Tolkien March is drawing to a close. As it ends, I want to touch on the fanfic and fanart… and the slash… bursting onto the scene after the release of Peter Jackson’s Fellowship of the Ring in 2001, and gathering steam through the next two releases and then Hobbit trilogy that wrapped in 2014.
Not just any slash — Melkor and Sauron slash.
I haven’t discussed The Silmarillion during this marathon because I’m not as familiar with it as I am with the trilogy and The Hobbit. But know this: Tolkien was Catholic, and Middle Earth’s mythology, though it encompassed multiple deities (The Valar) and their servants (the Maiar, who can be thought of as angels) also had a Satan analog, Melkor, who sought to undo and pervert his fellow Valar’s divine creations. Way back during the genesis of the world, Melkor lured a Maiar, Mairon, away from the Valar and turned him towards evil.
This Mairon later turned into Sauron.
Something about this scenario, perhaps the sympathy for the devil aspect, has inspired hundreds of (mostly female) fans. I can guess because it humanizes the Dark Lord and explains his origins, and though Tolkien’s original tale was biblical and dry, the fans did as fans do, and so Melkor’s seduction becomes one of the flesh as well as one of ideals. And being the less powerful being, poor Sauron becomes physically and emotionally overwhelmed as well.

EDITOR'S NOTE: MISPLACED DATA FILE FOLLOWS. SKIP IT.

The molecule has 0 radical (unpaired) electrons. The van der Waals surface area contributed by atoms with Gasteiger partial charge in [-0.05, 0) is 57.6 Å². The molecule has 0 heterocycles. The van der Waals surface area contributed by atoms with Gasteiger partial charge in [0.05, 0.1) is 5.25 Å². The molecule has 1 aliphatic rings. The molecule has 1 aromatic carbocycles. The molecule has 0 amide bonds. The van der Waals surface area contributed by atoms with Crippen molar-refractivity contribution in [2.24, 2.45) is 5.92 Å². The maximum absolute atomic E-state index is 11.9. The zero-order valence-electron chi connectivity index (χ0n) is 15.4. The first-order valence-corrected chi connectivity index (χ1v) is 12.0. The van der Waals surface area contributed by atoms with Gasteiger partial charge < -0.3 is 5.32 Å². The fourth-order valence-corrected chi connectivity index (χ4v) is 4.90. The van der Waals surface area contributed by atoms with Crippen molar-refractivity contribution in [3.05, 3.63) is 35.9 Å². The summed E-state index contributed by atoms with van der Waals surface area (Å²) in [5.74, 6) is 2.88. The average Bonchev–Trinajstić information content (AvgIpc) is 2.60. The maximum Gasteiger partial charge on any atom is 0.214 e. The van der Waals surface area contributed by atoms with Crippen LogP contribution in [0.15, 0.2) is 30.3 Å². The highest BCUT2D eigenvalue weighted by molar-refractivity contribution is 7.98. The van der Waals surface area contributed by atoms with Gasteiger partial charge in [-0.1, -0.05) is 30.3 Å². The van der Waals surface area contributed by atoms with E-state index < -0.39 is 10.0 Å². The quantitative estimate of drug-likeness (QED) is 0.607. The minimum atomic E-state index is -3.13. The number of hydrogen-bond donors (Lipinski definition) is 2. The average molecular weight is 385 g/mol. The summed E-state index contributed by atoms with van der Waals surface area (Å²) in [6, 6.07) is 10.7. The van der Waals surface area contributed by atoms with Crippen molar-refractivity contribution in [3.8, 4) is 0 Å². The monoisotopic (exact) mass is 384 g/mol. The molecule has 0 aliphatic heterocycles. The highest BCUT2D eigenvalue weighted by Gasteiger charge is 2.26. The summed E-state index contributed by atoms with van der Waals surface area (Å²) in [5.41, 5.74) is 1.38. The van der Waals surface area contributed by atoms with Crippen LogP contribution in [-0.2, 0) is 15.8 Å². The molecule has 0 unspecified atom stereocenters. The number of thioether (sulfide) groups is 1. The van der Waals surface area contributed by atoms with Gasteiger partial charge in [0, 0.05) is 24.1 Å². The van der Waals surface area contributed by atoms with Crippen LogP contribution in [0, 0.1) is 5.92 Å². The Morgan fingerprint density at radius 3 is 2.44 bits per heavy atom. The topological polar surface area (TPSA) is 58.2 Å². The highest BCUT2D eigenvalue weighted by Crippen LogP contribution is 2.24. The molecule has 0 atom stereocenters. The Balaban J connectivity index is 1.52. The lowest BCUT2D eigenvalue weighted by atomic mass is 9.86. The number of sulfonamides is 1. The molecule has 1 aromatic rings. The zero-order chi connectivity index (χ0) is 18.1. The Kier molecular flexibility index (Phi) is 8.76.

Sauron looks like he is swooning in this illustration as Melkor admires his hair — reddish-gold, according to canon. These creatures remind me strongly of two Wraeththru (Storm Constantine’s hermaphroditic post-apocalyptic pagan warriors) about to swap spit.
Tolkien fan Tyellas’ venerable (in internet terms) website depicts this moment with her fanfic “Terrible Alchemy” which features some wicked BDSM between the two. She also has a series, Gates of Steel, dealing with the origins of ansereg, an elven BDSM practice designed to refresh the spirit and reinforce close friendships. I’ve long admired the way she incorporates her creation seamlessly into Tolkien’s existing canon, even matching his tone and writing style, as if she had pulled it whole out of some alternate universe where Tolkien really did write about sadomasochism among the elves. It’s reminiscent of SF writer Philip Jose Farmer paying homage to the pulps he grew up with by rewriting Tarzan and Doc Savage as hypersexualized beings (calling them Lord Grandith and Doc Caliban to avoid copyright issues, but it’s clear who they really are.)
Russian comic artist Phobs, whom I hope to highlight more one day, portrays the same scene, but it’s more complex. Sauron frowns distastefully and holds himself stiffly, while a more masculine and humanlike Melkor cajoles him and gets touchy-feely. There’s no doubt Melkor will get his way, though. Phobs gives the act a sense of humor as well; the viewer isn’t meant to take it as the tragic downfall that Tolkien did.
With rumors of a Silmarillion movie in the works, there are sure to be more depictions in the future.
* Ho-yay = Homoeroticism, yay! Those moments of plot, dialogue, acting, etc., fans delight in interpreting as homoerotic. )